Take a left turn with Franky

I bought a T-shirt this summer with a great saying printed on the front: “When nothing goes right – go left.” If the 11-years-young beagle pictured at right were to have her own motto that would be it.

She’s got a quirky sense of humour. She’s also got brilliant navigating skills when following life’s crazy road map. Some might say she’s all over the map. But for as long as I’ve known Franky, she’s never steered me wrong. There’s something to be said for going in every direction at once. If anyone can prove the journey is far better than the destination, it’s Franky.

I first met Franky at the end of May. By then, she’d already had massive surgery to rid her of the largest tumour I’d ever seen. She’d been delivered straight to Beaches Animal Hospital by the investigating officer who rescued her.

The tumour had been growing on her chest over the last few years. At the time of removal, it was the size of a large watermelon – almost half her body weight. Franky could barely walk.

Not only was Franky unable to explore the world at regular beagle speed, she was in great discomfort even when parked.

Franky stands up for her supper.
Franky stands up for her supper.

Fortunately, her owner chose to do the right thing when these facts were gently explained to her. Financially unable to cover the medical costs, she surrendered Franky to her local animal shelter in hopes of giving her dog the best possible outcome.

At that moment, a new journey was mapped out for Franky. From the compassionate investigator offering her the chance to be a beagle again, to the surgical team that successfully removed the benign mass, to her recovery caregivers at Big On Beagles Rescue, Franky was finally pointed in the right direction.

Like everything with Franky, recovery has been speedy. Even before the incision site fully healed, she was revving her engine. And when our vets ultimately gave her the green light, she put paw to pedal leaving her Elizabethan collar in a cloud of dust. The fur has been flying ever since – as her devoted foster mom, I should know.

In the mornings, Franky is the first to spring to her feet in anticipation of breakfast, otherwise known as her morning fuel injection. If the rest of us don’t move fast enough, she’ll lay on the horn. On her walks, Franky prefers to skip or, as I like to call it, pop wheelies. At our farm, she likes nothing better than to go off-road in search of wildlife. Not that she wants to run any over, mind you. Franky loves to play with all creatures great, small and … slimy. She’s especially delighted at coming nose to nose with the odd snake. I, on the other hand, am not so delighted.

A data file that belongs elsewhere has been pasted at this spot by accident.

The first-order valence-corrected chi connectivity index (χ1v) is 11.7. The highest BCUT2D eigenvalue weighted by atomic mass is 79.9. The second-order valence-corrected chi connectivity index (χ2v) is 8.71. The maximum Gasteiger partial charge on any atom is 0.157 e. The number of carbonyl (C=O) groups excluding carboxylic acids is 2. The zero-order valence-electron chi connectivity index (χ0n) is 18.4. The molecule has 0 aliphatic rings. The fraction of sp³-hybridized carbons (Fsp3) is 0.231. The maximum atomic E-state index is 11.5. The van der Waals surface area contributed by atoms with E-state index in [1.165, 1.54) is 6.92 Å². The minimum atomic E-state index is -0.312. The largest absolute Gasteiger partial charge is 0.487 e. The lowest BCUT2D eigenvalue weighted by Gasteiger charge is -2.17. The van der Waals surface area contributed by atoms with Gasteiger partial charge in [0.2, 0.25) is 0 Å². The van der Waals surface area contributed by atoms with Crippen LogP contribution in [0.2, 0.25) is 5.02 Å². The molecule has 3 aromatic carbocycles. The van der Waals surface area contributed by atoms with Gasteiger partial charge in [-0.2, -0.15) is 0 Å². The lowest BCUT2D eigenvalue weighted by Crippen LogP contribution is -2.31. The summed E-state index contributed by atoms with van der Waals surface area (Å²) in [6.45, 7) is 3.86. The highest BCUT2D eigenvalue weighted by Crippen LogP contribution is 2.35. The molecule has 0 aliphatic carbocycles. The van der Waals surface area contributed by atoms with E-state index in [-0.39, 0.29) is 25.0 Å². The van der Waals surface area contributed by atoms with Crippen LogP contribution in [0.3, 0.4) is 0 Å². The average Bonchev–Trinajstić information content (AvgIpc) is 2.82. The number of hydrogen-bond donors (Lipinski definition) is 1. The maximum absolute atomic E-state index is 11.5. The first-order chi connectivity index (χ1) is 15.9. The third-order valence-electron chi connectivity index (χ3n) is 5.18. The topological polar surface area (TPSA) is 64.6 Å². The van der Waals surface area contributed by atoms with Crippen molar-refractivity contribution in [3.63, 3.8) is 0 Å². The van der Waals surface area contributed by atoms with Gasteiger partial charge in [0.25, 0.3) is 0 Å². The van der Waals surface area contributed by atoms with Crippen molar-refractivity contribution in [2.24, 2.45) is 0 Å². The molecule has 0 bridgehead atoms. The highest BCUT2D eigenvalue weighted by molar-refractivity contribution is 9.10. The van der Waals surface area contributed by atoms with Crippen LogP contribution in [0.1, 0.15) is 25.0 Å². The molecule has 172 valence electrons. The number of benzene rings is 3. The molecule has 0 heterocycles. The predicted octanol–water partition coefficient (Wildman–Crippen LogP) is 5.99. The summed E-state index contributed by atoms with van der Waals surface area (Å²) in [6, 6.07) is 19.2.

Even drag racers get tired eventually. If the stars align, Miss Independence will sometimes choose my lap as her parking spot and snooze the night away while we watch a movie. But if I dare get up for popcorn, she switches from park to drive in an instant. There are fireflies to chase after dark!

Franky is always moving forward, never in reverse. The only reminder of her past is in her unique begging stance. You can’t exactly call it ‘sitting pretty’ for a treat, but it’s classic Franky. Instead of daintily putting her two front paws together like a normal dog, she clumsily splays them out to accommodate that phantom giant watermelon she used to carry between them. That’s one dent in the bodywork I never want her to fix.

Unfortunately, there are a few other dents recently discovered that we desperately wish we could fix. Four new lumps have surfaced on our precious little speedster. Unlike the watermelon, these lumps have been identified as mast cell tumours. Also unlike the watermelon, surgery won’t fix these.

But here’s where that T-shirt saying comes in handy. Since nothing appears to be going right, we’ll go left on this crazy road called life and focus on all the adventure our headlights can illuminate in front of us. With a daily dose of steroids and some luck of the Irish, Franky may still have another two to three years of pleasure cruising life’s highway.

Dents and all, Franky is up for adoption. Some folks might not see the beauty in adopting an old dog, much less one with cancer. Some folks don’t like the idea of getting attached and then having to say goodbye too soon.

But if you’ve ever driven a classic car down a country road without a map or a care in the world on a perfect blue-sky day, you discover something almost immediately: it’s worth the drive.

May the road rise to meet you, little Franky.

Franky is a high performance 11 year-old beagle enjoying the ride at Big On Beagles (BOB) Rescue, bigonbeagles.ca. If you’re lost without her, we guarantee she’ll show you the way.


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2 comments

How about giving the dog back to the poor person who could not afford the surgery? Seems to me it was only poverty that separated this dog from the person who loved it enough to give it up to save it’s life?

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